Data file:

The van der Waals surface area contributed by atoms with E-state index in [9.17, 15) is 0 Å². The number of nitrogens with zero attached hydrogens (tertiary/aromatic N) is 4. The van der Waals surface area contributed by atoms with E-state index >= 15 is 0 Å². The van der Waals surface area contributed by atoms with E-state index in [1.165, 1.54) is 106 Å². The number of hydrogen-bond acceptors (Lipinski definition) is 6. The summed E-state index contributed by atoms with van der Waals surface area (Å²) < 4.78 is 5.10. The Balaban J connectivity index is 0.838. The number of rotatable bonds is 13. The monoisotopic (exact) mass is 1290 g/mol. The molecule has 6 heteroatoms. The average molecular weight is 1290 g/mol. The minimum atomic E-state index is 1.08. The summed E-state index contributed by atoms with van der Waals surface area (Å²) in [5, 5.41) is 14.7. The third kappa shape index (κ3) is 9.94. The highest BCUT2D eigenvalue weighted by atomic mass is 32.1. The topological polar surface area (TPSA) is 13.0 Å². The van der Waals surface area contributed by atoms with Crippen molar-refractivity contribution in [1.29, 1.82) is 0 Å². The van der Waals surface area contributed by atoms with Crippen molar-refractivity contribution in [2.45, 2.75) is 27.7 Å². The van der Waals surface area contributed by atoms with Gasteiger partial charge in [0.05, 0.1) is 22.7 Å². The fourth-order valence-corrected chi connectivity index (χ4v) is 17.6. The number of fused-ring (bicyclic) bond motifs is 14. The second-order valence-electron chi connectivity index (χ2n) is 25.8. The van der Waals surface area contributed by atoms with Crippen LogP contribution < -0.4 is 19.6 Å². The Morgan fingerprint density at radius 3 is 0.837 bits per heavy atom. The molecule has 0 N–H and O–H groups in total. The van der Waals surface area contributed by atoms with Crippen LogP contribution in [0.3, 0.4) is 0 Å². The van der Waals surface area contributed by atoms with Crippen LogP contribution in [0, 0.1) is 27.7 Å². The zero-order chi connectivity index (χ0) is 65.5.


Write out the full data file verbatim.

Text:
The van der Waals surface area contributed by atoms with E-state index in [9.17, 15) is 0 Å². The number of nitrogens with zero attached hydrogens (tertiary/aromatic N) is 4. The van der Waals surface area contributed by atoms with E-state index >= 15 is 0 Å². The van der Waals surface area contributed by atoms with E-state index in [1.165, 1.54) is 106 Å². The number of hydrogen-bond acceptors (Lipinski definition) is 6. The summed E-state index contributed by atoms with van der Waals surface area (Å²) < 4.78 is 5.10. The Balaban J connectivity index is 0.838. The number of rotatable bonds is 13. The monoisotopic (exact) mass is 1290 g/mol. The molecule has 6 heteroatoms. The average molecular weight is 1290 g/mol. The minimum atomic E-state index is 1.08. The summed E-state index contributed by atoms with van der Waals surface area (Å²) in [5, 5.41) is 14.7. The third kappa shape index (κ3) is 9.94. The highest BCUT2D eigenvalue weighted by atomic mass is 32.1. The topological polar surface area (TPSA) is 13.0 Å². The van der Waals surface area contributed by atoms with Crippen molar-refractivity contribution in [1.29, 1.82) is 0 Å². The van der Waals surface area contributed by atoms with Crippen molar-refractivity contribution in [2.45, 2.75) is 27.7 Å². The van der Waals surface area contributed by atoms with Gasteiger partial charge in [0.05, 0.1) is 22.7 Å². The fourth-order valence-corrected chi connectivity index (χ4v) is 17.6. The number of fused-ring (bicyclic) bond motifs is 14. The second-order valence-electron chi connectivity index (χ2n) is 25.8. The van der Waals surface area contributed by atoms with Crippen LogP contribution < -0.4 is 19.6 Å². The Morgan fingerprint density at radius 3 is 0.837 bits per heavy atom. The molecule has 0 N–H and O–H groups in total. The van der Waals surface area contributed by atoms with Crippen LogP contribution in [0.3, 0.4) is 0 Å². The van der Waals surface area contributed by atoms with Crippen LogP contribution in [0, 0.1) is 27.7 Å². The zero-order chi connectivity index (χ0) is 65.5.